Mineral origin and siderite cementation processes in the Missourian Clastic rocks of the Anadarko Basin, OK



Journal Title

Journal ISSN

Volume Title



The processes and physicochemical conditions leading to siderite precipitation in Missourian sediments of the Anadarko Basin, Oklahoma, have been identified and related to groundwater migration, microbial Fe-reduction, and relative abundances of phyllosilicates. Using optical microscopy, X-ray diffraction, electron microscopy with microanalysis, as well as carbon and oxygen stable isotope analyses, four siderite types were revealed and related to parental eogenetic processes. Concretion and band type siderite are the most common and have higher phyllosilicate content (illite/muscovite, illite-smectite, and Fe-rich chlorite) compared to the adjacent poorly siderite cemented sediment. The occurrence of spherical to subspherical siderite nanoglobules is connected to siderite mineralizing on bacteria cell walls. They are present in every siderite type and indicate that microbial organisms played a significant role in overcoming the geochemical barriers which inhibit siderite precipitation. The amount and type of cation substitution within a single siderite nanoglobule changes from center (FeO: 86, CaO: 10, MgO: 5, MnO2: 1) to rim (FeO: 78, MgO: 16, CaO: 4, MnO2: 2). The gradual Mg enrichment is accompanied by the emergence of Mg-rich rhombohedral crystals (FeO: 76, MgO: 17, CaO: 6, MnO2: 1) indicate a second, abiotic phase of siderite mineralization. Development of siderite bands and concretions is linked to periods of reduced sediment supply with the formation of each type being dependent upon host sediment porosity. Areas with high porosity correlate with concretion formation while areas with low porosity are linked to the formation of a band. δ13CVPDB values range between -12.01 to -1.65 ‰ indicate all siderite mineralized in a post-oxic environment. The δ18OVPDB values range from -10.79 to 0.08 ‰ and are inferred to be associated with the second, Mg-rich phase of siderite cementation which has likely amended the original δ18OVPDB.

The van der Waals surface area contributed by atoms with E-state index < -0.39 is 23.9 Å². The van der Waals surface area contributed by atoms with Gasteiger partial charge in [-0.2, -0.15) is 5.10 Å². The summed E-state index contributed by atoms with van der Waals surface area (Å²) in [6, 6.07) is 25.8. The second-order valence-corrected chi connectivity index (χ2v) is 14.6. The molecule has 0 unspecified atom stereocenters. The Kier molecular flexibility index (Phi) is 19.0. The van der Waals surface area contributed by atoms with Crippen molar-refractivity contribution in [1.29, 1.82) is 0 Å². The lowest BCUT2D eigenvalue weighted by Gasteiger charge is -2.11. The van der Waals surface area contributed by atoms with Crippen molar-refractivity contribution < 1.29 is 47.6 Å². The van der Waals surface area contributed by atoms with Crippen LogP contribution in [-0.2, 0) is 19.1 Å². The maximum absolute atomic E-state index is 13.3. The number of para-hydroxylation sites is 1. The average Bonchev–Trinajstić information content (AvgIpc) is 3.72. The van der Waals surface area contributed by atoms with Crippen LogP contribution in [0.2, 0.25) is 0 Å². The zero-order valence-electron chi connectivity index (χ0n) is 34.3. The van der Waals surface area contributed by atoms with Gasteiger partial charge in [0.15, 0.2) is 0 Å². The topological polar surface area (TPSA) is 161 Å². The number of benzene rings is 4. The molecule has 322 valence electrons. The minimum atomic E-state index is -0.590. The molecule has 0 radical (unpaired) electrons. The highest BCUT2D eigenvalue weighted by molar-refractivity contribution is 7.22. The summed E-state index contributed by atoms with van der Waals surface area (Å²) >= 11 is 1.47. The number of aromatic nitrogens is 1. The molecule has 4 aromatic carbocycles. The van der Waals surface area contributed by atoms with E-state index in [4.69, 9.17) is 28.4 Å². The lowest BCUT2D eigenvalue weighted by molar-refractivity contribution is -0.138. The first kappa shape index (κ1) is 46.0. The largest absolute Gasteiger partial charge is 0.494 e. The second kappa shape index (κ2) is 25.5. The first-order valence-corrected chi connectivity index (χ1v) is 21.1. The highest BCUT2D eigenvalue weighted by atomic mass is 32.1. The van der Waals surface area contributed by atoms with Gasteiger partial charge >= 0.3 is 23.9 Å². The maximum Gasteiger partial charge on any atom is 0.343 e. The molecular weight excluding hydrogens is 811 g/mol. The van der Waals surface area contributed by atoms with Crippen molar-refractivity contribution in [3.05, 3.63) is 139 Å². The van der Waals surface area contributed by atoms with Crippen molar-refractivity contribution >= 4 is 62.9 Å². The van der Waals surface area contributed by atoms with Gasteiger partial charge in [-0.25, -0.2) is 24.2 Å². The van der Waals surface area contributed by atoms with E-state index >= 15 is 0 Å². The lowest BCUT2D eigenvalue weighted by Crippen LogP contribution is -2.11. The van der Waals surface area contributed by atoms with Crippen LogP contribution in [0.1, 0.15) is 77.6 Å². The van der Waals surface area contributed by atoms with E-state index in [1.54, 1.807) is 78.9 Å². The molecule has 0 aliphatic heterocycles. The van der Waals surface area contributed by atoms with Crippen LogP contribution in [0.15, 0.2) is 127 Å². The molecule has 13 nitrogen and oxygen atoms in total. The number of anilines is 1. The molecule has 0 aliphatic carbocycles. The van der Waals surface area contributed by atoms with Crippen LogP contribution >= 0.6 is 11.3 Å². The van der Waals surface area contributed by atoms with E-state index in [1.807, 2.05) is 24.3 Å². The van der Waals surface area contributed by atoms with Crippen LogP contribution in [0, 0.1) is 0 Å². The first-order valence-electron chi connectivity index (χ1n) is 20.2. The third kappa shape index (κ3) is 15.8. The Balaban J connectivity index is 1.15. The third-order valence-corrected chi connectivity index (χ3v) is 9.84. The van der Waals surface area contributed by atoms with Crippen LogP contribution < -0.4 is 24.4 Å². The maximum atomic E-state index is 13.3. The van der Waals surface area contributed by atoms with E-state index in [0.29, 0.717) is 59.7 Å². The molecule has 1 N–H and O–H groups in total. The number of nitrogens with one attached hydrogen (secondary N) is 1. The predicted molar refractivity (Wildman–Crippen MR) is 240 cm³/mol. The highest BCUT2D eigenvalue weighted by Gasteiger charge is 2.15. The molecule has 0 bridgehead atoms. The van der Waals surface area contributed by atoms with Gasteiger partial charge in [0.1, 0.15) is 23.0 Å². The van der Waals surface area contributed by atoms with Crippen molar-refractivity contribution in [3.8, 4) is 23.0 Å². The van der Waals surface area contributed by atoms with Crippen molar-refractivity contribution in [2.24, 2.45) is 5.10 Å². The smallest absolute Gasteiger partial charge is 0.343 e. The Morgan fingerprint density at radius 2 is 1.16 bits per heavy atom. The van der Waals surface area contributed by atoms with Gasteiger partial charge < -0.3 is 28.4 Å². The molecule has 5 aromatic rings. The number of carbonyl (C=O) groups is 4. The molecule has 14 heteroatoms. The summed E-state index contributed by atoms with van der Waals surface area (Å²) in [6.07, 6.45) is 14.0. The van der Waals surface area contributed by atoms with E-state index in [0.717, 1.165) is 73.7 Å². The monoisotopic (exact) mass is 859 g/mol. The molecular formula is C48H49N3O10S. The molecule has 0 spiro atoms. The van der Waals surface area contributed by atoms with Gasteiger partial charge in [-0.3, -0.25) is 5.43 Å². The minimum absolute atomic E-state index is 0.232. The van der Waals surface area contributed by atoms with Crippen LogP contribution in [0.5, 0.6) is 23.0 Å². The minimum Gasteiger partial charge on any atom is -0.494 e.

Restricted until 06/2023. To request the author grant access, click on the PDF link to the left.



Carbonate, Siderite, Mineralization, Phyllosilicate, Bacteria, Anadarko Basin